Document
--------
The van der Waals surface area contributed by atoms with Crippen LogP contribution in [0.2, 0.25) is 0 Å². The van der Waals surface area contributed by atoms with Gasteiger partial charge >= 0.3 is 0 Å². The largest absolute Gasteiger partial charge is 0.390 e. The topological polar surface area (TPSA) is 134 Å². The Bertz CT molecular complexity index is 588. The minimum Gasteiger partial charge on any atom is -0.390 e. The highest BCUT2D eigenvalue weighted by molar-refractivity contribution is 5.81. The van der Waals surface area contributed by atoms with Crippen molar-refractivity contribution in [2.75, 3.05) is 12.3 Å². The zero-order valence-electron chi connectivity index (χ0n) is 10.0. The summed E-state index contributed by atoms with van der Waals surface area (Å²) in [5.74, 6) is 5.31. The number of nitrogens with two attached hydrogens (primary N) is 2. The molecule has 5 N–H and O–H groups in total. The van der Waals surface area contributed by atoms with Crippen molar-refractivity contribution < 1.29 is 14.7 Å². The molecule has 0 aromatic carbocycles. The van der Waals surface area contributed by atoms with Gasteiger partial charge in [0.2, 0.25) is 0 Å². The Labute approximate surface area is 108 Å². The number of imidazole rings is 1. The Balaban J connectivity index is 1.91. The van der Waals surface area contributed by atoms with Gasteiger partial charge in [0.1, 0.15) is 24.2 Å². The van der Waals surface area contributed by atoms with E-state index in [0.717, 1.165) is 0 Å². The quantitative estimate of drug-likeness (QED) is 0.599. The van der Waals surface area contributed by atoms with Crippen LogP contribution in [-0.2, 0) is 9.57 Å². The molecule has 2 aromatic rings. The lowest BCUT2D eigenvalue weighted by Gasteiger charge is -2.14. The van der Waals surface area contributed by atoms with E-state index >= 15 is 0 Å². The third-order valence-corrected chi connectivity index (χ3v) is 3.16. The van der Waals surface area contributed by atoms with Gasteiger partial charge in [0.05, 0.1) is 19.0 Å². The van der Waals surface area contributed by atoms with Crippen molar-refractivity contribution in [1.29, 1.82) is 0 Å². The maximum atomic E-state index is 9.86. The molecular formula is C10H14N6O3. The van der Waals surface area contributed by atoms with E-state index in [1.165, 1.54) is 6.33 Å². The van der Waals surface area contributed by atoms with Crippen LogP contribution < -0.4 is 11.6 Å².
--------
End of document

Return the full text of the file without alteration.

The van der Waals surface area contributed by atoms with Crippen LogP contribution in [0.2, 0.25) is 0 Å². The van der Waals surface area contributed by atoms with Gasteiger partial charge >= 0.3 is 0 Å². The largest absolute Gasteiger partial charge is 0.390 e. The topological polar surface area (TPSA) is 134 Å². The Bertz CT molecular complexity index is 588. The minimum Gasteiger partial charge on any atom is -0.390 e. The highest BCUT2D eigenvalue weighted by molar-refractivity contribution is 5.81. The van der Waals surface area contributed by atoms with Crippen molar-refractivity contribution in [2.75, 3.05) is 12.3 Å². The zero-order valence-electron chi connectivity index (χ0n) is 10.0. The summed E-state index contributed by atoms with van der Waals surface area (Å²) in [5.74, 6) is 5.31. The number of nitrogens with two attached hydrogens (primary N) is 2. The molecule has 5 N–H and O–H groups in total. The van der Waals surface area contributed by atoms with Crippen molar-refractivity contribution < 1.29 is 14.7 Å². The molecule has 0 aromatic carbocycles. The van der Waals surface area contributed by atoms with Gasteiger partial charge in [0.2, 0.25) is 0 Å². The Labute approximate surface area is 108 Å². The number of imidazole rings is 1. The Balaban J connectivity index is 1.91. The van der Waals surface area contributed by atoms with Gasteiger partial charge in [0.1, 0.15) is 24.2 Å². The van der Waals surface area contributed by atoms with E-state index in [0.717, 1.165) is 0 Å². The quantitative estimate of drug-likeness (QED) is 0.599. The van der Waals surface area contributed by atoms with Crippen LogP contribution in [-0.2, 0) is 9.57 Å². The molecule has 2 aromatic rings. The lowest BCUT2D eigenvalue weighted by Gasteiger charge is -2.14. The van der Waals surface area contributed by atoms with E-state index >= 15 is 0 Å². The third-order valence-corrected chi connectivity index (χ3v) is 3.16. The van der Waals surface area contributed by atoms with Gasteiger partial charge in [0.05, 0.1) is 19.0 Å². The van der Waals surface area contributed by atoms with Crippen molar-refractivity contribution in [1.29, 1.82) is 0 Å². The maximum atomic E-state index is 9.86. The molecular formula is C10H14N6O3. The van der Waals surface area contributed by atoms with E-state index in [1.165, 1.54) is 6.33 Å². The van der Waals surface area contributed by atoms with Crippen LogP contribution < -0.4 is 11.6 Å².